But the view – while not exactly camera-friendly – is still stunning.
Glass-paned windows sparkle; concrete structures stand out. Even the functional criss-crossing of the steel-beamed bridges seem to be somewhat stylized. The guide who describes each major building of interest is a wealth of information – firing off names of architectural firms, styles, and eras with precision.
It is, arguably, the best money – and 90 minutes – spent, if you’ve got any interest in architecture, or even in seeing Chicago from another point of view.
After the tour, we head back down the riverfront, and stop by the lakefront restaurant for two heaping bowls of salad, to tide us over until we can grab dinner.
For our last evening meal in town, we head to a restaurant recommended by friends, called SUSHISAMBA – a Brazilian/Japanese/Peruvian fusion eatery (with six U.S. locations and a fifth in London).
Despite my initial reservations about the sushi portion of the menu (because of two previous unsuccessful outings involving sushi), I did order something I ended up liking very much. Lori orders some sashimi rolls and loves every bite.
Another thing we enjoy? Our waiter. Apart from being super helpful, he is easy on the eyes.
We top off our excellent meals with dessert, then decide to head out in search of some live music.
Relatively close to our hotel, is a little blues bar. We arrive and order drinks just before the band starts. They’re a lively group – they’re funny, friendly, and interact with small folks from the small crowd in attendance. And the music is pretty catchy.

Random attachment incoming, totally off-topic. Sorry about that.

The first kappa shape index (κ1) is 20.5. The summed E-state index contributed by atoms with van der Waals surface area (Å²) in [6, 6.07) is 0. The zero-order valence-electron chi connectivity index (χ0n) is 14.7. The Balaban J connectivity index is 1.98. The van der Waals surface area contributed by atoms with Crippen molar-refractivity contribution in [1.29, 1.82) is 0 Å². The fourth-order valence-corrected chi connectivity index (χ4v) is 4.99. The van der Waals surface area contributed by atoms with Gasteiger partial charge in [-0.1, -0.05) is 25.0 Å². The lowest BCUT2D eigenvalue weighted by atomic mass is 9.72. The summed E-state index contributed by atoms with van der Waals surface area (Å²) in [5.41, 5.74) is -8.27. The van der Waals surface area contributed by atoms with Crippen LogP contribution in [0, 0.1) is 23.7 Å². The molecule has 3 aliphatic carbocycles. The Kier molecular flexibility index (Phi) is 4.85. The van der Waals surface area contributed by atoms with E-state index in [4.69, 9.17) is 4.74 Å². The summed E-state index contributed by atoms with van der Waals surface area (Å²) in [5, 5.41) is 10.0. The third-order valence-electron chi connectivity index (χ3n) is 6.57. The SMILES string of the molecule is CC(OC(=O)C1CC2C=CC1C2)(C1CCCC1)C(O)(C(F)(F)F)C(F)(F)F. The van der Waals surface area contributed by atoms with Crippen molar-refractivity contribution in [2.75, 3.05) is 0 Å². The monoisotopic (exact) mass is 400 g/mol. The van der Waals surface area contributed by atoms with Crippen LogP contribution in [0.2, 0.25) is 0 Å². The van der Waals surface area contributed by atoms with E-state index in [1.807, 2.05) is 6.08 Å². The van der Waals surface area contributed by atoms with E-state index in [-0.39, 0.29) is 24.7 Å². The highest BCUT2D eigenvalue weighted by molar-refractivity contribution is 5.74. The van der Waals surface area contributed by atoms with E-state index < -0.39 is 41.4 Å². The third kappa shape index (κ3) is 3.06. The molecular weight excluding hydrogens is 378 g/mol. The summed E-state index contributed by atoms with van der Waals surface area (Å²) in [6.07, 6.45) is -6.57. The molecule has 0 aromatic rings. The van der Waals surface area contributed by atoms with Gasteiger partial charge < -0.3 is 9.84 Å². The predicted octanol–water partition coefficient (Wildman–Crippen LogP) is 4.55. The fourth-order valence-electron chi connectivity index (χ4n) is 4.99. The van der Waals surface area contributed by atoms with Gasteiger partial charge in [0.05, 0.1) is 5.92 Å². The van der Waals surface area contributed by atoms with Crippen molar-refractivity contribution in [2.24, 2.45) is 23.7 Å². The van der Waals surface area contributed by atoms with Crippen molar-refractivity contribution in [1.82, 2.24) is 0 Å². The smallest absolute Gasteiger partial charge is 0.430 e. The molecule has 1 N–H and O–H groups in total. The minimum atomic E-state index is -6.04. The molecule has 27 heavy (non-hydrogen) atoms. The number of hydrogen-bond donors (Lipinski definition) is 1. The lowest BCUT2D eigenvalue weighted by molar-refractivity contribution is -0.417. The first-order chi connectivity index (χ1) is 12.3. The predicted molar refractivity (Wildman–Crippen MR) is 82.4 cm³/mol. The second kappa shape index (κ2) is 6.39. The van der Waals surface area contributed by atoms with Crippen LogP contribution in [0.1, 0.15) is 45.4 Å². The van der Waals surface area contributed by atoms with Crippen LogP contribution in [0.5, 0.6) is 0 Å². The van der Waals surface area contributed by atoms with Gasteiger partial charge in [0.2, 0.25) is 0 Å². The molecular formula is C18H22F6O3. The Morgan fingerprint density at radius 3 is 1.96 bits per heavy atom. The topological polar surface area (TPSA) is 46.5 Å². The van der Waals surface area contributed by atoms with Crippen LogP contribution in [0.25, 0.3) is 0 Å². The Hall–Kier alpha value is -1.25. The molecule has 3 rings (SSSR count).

But we only end up staying for an hour; Lori has to board a plane the following morning.
Despite the limited time, our taste of Chicago is brief, but it’s enough to consider a return trip. Probably just not during Lollapalooza.
So I realize that, with the advent of February, it was a new month … which was supposed to mean a backlog of posts from travels, etc., were supposed to be up here, for all of you to read.
And then – nothing.
There are a couple of explanations for that:
(1) Lack of motivation/laziness. Right after the
alcohol-induced exhilaration that comes with ringing in the New Year – and all those lists one starts to make in one’s mind of all the things one plans to accomplish – comes cold, harsh, winter. Which, naturally, wipes out any sort of (actual) sunlight or stimulus for about eight to ten weeks.
Usually, Vitamin D helps the former. But I’ve yet to find anything that helps with boosting the will to sit on my couch and write or type, even if I don’t feel like it. I have, however, mastered the art of staring at my journal. (Because as we all know, if you stare at something long enough, it will merely levitate and go in the direction that you will it to.)
(2) Trying to do things worth writing about. I know I usually write a huge list of goals (under the guise of NOT calling them resolutions) at the start of each year. Within a few days before writing the posts, I normally have a rough idea in my mind what goals I’d like to strive for. And believe me, I had every intention of doing another one. But somehow, I just couldn’t fully formulate what I wanted to write about. And then I started telling myself it was going to be a lame list, and not worth writing. And then I just got lazy.
While that was all happening, I just started vocalizing to other people what I’d like to do. Like trying my hand at the ukelele, since I had been absolutely obsessed with it for about ten minutes. Or perhaps joining a choir, because spending my days around my apartment singing along with iTunes while cleaning wasn’t quite cutting it anymore. Or perhaps hoisting myself back up onto the exercise wagon, after so ungracefully letting myself fall off it several months before.